CINCINNATI — Early voting is now underway in Ohio for the November General Election and one of the top ticket races will decide who is the next mayor of Cincinnati.
David Mann and Aftab Pureval, both Democrats, are facing off to replace Mayor John Cranley.
Both are also current elected officials in Hamilton County.
While Mann and Pureval are from the same party, both say they will bring a different vision to city hall if elected.
"Voters are choosing between the future and the past," Pureval said. He is the current Hamilton County Clerk of Courts.
Cincinnati City Councilman Mann shared similar sentiments, " I want someone from Cincinnati who is committed to the future of the city."
But that is where their similarities end.
For Pureval, addressing crime in Cincinnati includes a change to 911 services.
"The status quo just isn't working. We're on track for exceeding 400 shootings just this year."
Mann offers a different solution. He says the city needs to hire more members to the police department, which is currently understaffed.
"Police are not the problem. The problem is engaging with citizens. The problem is making sure that those who are bad people are not on the streets. And that we work to address problems like mental health issues," Mann said.
For other issues the city faces, Pureval said his vision for growth is focused on equity.
"The best way to do that is prioritize creating jobs that pay a living wage, creating jobs that have good benefits," Pureval said.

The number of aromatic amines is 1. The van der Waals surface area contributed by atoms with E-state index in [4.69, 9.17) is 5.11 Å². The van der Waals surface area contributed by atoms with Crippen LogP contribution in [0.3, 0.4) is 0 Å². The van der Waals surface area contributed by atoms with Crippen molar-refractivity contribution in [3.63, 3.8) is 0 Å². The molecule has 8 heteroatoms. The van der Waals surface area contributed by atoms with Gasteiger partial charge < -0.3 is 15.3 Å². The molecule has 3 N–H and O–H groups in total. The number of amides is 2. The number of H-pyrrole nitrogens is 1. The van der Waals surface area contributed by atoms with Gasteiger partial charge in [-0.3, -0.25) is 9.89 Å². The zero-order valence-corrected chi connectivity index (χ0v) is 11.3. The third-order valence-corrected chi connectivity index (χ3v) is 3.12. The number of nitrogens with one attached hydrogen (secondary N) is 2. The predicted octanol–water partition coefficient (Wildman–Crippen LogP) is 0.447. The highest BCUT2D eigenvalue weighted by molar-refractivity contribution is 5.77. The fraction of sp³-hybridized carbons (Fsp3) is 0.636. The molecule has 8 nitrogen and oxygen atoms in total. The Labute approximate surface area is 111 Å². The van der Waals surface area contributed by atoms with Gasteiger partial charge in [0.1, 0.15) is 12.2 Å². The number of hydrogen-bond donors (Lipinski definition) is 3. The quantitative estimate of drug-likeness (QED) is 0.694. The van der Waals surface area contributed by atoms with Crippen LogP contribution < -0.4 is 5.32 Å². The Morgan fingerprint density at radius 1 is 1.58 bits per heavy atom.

In comparison, Mann wants to hone in on the changing economy, which the pandemic shifted.
"It's an opportunity to get more enterprise here that takes advance of our institutions of education, takes advantages of the skills of our younger people," Mann said.
Mann says if voters elect him, he will use his decades of experience on the city council to move the city forward.
"We're going to have one of the youngest, least experienced councils in history. It's important that whoever the mayor is has the maturity, the experience to organize the council."
In response, Pureval says he will help bring change to the city.
"I haven't experienced the several indictments on city council, but what I do have is transformation government experience and a vision to pushing Cincinnati forward," Pureval said.
Now, when it comes to fundraising, Pureval has outpaced Mann nearly five-fold.
Early voting days and hours vary weekly at the Board of Elections Office.
Remember, Election Day is Nov. 2.